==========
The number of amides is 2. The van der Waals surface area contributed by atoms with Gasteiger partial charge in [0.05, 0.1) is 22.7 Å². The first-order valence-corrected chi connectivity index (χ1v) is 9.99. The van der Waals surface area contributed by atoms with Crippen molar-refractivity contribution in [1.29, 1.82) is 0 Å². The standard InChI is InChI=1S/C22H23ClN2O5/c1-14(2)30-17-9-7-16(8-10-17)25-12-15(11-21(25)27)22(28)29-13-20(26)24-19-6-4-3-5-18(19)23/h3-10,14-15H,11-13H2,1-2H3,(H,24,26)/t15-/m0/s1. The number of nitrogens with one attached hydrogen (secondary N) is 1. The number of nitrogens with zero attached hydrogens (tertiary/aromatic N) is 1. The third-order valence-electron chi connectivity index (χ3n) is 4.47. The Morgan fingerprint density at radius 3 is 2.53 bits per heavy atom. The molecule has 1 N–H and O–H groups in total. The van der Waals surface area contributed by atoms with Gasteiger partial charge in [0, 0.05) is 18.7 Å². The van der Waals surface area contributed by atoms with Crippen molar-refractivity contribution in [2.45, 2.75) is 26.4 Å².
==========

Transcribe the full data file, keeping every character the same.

The number of amides is 2. The van der Waals surface area contributed by atoms with Gasteiger partial charge in [0.05, 0.1) is 22.7 Å². The first-order valence-corrected chi connectivity index (χ1v) is 9.99. The van der Waals surface area contributed by atoms with Crippen molar-refractivity contribution in [1.29, 1.82) is 0 Å². The standard InChI is InChI=1S/C22H23ClN2O5/c1-14(2)30-17-9-7-16(8-10-17)25-12-15(11-21(25)27)22(28)29-13-20(26)24-19-6-4-3-5-18(19)23/h3-10,14-15H,11-13H2,1-2H3,(H,24,26)/t15-/m0/s1. The number of nitrogens with one attached hydrogen (secondary N) is 1. The number of nitrogens with zero attached hydrogens (tertiary/aromatic N) is 1. The third-order valence-electron chi connectivity index (χ3n) is 4.47. The Morgan fingerprint density at radius 3 is 2.53 bits per heavy atom. The molecule has 1 N–H and O–H groups in total. The van der Waals surface area contributed by atoms with Gasteiger partial charge in [0, 0.05) is 18.7 Å². The van der Waals surface area contributed by atoms with Crippen molar-refractivity contribution in [2.45, 2.75) is 26.4 Å².